It seems when someone reaches entrepreneurial success—like when Steve Jobs invented the iPhone—we consider them to have the “Midas Touch.” It’s easy to forget the hours and hours of development and failure they endured before they achieved their goal.

Entrepreneurs who are successful not only work hard, they follow other key characteristics that help drive their success. Yesterday, Promotional Consultant Today shared five of the traits from author Stan Thornhill’s article, “The Dirty Little Secrets of Successful Entrepreneurs.” Today, we’re summarizing five more.

1. Stuff happens. Karma, fate, destiny, bad luck. It’s life, and guess what, the unexpected will happen. In fact, it’s usually the thing we least expected to be the very thing that comes to pass. Successful entrepreneurs know how to react to the unexpected. Thornhill uses the example of a business partnership. Just as newlyweds find it difficult to envision divorce, so too do entrepreneurial founders struggle with the notion that their partnership might not last forever. Building a “shotgun” clause (also known as the buy/sell provision) into a shareholder agreement is not unlike a pre-nuptial agreement in a marriage. It’s a tough conversation to have, but well worth the effort.

2. Listen to your body. We live in a society where we are expected to be on all the time and respond to emails, texts and calls all the time. However, research is continuing to show how closely our minds and bodies are connected. Don’t underestimate the value of a light snack or a power nap when it comes to making good decisions. Taking care of our organic selves results in a lot of business opportunities.

3. Spend time on the details. Understanding the intimate details of a venture is important. Using the previous example of a buy/sell clause in a shareholder agreement shows the importance of detail, which, if overlooked, can literally destroy a business. When it comes to cost and revenue drivers, lacking a crystal clear sense of what influences each one, and how costs and revenues move together (or don’t) can be catastrophic. Spend time knowing the details.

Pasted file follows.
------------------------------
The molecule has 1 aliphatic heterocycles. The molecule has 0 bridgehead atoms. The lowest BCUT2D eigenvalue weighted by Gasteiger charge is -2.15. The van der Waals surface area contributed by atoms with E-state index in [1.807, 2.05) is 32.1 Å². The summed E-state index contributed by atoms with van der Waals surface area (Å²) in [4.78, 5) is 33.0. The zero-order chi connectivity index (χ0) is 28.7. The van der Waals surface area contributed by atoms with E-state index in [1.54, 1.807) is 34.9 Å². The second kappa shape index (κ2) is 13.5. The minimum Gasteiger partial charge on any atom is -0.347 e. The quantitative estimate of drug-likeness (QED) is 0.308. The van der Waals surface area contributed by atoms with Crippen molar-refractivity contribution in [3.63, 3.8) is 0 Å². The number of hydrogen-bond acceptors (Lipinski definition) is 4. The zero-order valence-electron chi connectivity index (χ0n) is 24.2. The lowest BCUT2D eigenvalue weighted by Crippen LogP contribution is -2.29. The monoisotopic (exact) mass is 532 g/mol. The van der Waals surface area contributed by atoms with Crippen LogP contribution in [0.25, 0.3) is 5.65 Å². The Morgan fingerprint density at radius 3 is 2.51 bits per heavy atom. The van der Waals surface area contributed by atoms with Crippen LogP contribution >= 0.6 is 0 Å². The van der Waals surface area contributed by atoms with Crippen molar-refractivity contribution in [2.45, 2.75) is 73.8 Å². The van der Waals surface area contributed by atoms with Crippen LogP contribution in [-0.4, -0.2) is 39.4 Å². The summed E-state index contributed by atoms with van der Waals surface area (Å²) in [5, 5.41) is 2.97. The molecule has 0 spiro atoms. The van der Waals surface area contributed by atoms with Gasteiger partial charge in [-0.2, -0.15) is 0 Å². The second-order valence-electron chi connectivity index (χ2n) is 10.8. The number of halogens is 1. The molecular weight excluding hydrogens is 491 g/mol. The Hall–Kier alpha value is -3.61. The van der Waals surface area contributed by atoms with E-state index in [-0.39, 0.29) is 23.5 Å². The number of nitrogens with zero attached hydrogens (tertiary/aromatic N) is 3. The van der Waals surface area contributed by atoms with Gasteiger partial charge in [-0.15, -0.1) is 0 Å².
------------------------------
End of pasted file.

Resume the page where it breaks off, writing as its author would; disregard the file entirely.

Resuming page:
4. Learn from everything. Successful entrepreneurs have a passion for learning something new. They can learn from experiences, from successes, from failure and from watching others. Make the effort to learn something new on a regular basis using the internet, publications, industry events, mentors and even your kids. Open your mind, your heart and your eyes and ears to learning new things. It will change your perspective almost always in a better way.

5. Don’t be a jerk. Thornhill is straightforward with this point. He says that if you want to build an organization with great people, you need them to want to be part of your team. So that means be your best self and practice the basics—kindness, compassion, empathy. If you want others to be passionate about your vision, they need to like you. If talented people are in your organization despite you rather than because of you, sooner or later they’ll be somewhere else.

PCT returns on Monday. Have a great weekend.

Source: Stewart Thornhill is executive director for the Pierre L. Morrissette Institute for Entrepreneurship in the Richard Ivey School of Business at Western University in London, Ontario.